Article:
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8/15/2006Washington: Attempt to Stop Tailgating Causes Massive Traffic Jam
An attempt in Washington state to target tailgaters backfired by causing massive traffic jams.
An attempt by Washington state transportation officials to stop tailgating failed an important reality test over the weekend when it caused massive traffic jams on a two-mile stretch of northbound Interstate 5. Officials had just unveiled the "2 dots 2 safety" program that urged motorists to keep no less than two of the specially painted freeway pavement dots -- 160 feet -- distance from the car in front. Each dot is spaced eighty feet apart on the freeway between Lacey and Nisqually. The hope was to expand the program statewide and use the dots eventually to help police issue $101 citations to drivers for following too closely.
During heavy Saturday traffic, however, motorists maintained the 160-foot distance as required by the posted signs, even though such distances were unnecessary at the crawling pace. This further reduced the freeway's capacity causing a chain-reaction slow-down.
"The idea was not to impede traffic, but to increase safety," state Traffic Engineer Ted Trepanier said in a statement provided to The Olympian newspaper. "We apologize for delays drivers faced as a result of this program."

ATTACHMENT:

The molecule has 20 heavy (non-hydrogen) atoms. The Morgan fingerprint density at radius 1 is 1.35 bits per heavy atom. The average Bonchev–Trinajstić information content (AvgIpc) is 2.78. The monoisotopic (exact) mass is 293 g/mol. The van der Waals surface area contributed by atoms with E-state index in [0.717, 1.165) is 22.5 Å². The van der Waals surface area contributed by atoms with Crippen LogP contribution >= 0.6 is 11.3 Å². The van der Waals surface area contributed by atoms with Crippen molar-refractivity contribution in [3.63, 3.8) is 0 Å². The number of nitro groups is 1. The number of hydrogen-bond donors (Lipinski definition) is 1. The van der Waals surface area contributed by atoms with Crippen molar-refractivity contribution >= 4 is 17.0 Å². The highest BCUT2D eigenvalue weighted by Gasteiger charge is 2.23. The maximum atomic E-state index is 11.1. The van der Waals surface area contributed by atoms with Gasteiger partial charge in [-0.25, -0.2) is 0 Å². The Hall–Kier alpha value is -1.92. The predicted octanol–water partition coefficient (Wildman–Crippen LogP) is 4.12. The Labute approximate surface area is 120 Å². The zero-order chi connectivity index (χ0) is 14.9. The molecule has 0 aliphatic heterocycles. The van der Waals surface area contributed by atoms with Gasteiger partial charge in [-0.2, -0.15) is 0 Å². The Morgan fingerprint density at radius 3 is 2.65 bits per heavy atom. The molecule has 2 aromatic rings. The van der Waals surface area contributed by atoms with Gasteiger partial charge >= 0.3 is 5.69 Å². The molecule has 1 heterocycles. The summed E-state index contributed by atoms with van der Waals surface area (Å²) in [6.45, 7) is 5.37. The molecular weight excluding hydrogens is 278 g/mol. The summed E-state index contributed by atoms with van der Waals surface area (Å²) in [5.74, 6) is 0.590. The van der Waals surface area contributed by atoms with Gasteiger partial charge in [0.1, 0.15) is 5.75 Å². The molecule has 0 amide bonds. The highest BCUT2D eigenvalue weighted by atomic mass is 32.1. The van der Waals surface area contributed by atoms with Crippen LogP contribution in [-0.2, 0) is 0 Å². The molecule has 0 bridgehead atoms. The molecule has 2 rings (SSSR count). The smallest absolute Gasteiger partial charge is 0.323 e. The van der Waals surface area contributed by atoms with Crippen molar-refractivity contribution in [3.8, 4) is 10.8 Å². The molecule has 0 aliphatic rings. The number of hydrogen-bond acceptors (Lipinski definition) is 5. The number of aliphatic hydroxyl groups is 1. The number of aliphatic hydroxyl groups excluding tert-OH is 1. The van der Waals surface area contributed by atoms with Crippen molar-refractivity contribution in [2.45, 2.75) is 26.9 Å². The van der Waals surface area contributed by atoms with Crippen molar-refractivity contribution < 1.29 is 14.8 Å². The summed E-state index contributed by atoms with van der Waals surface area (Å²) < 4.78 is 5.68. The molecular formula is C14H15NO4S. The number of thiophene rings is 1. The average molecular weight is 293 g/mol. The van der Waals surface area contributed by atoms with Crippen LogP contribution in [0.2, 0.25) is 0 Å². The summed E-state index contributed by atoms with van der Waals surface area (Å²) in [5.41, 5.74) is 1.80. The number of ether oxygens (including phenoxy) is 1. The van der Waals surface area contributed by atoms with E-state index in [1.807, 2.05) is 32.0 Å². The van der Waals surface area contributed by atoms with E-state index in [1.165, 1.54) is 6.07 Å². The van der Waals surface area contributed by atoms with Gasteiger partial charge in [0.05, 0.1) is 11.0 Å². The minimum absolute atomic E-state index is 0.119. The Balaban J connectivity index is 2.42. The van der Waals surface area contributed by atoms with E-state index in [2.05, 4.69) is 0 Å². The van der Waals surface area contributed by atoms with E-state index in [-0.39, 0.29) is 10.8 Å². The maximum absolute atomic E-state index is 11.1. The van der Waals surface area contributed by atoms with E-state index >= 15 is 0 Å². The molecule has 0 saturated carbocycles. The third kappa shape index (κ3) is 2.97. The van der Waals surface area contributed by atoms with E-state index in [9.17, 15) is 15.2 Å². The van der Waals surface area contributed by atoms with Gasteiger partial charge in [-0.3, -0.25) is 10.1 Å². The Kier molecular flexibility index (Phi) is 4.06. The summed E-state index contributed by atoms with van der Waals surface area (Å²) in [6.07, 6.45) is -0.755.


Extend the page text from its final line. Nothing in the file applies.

The state maintains tailgating is a problem because it leads to rear-enders. "Twenty-one people died in rear-end crashes in Washington during 2005," the Washington State Department of Transportation (WSDOT) website asserts. In the context of red light cameras, however, Washington state dismisses the importance and severity of potentially fatal rear end collisions and encourages cities to install the automated ticketing systems. WSDOT will now remove the dots from I-5 and try them on another freeway.
Source: State will remove jam-causing I-5 'dots,' which were meant to curtail tailgating (The Olympian (WA), 8/14/2006)
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